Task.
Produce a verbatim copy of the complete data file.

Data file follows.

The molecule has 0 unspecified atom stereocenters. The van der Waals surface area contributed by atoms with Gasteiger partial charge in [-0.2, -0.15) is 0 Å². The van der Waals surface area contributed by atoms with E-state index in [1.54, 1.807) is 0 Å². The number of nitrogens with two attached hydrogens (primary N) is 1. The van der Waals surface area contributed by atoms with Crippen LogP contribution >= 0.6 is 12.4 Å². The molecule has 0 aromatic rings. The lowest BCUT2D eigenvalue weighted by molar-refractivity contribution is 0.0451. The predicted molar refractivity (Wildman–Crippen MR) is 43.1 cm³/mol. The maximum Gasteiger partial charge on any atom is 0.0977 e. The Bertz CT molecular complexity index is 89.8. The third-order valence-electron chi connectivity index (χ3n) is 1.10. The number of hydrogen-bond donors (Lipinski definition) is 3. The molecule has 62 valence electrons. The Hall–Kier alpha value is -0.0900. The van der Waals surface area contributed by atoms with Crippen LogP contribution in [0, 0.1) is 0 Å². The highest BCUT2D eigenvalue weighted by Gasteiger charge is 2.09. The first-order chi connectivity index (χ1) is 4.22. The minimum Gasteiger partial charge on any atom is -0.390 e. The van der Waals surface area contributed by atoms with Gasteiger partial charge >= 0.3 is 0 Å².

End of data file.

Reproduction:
The molecule has 0 unspecified atom stereocenters. The van der Waals surface area contributed by atoms with Gasteiger partial charge in [-0.2, -0.15) is 0 Å². The van der Waals surface area contributed by atoms with E-state index in [1.54, 1.807) is 0 Å². The number of nitrogens with two attached hydrogens (primary N) is 1. The van der Waals surface area contributed by atoms with Crippen LogP contribution >= 0.6 is 12.4 Å². The molecule has 0 aromatic rings. The lowest BCUT2D eigenvalue weighted by molar-refractivity contribution is 0.0451. The predicted molar refractivity (Wildman–Crippen MR) is 43.1 cm³/mol. The maximum Gasteiger partial charge on any atom is 0.0977 e. The Bertz CT molecular complexity index is 89.8. The third-order valence-electron chi connectivity index (χ3n) is 1.10. The number of hydrogen-bond donors (Lipinski definition) is 3. The molecule has 62 valence electrons. The Hall–Kier alpha value is -0.0900. The van der Waals surface area contributed by atoms with Crippen LogP contribution in [0, 0.1) is 0 Å². The highest BCUT2D eigenvalue weighted by Gasteiger charge is 2.09. The first-order chi connectivity index (χ1) is 4.22. The minimum Gasteiger partial charge on any atom is -0.390 e. The van der Waals surface area contributed by atoms with Gasteiger partial charge >= 0.3 is 0 Å².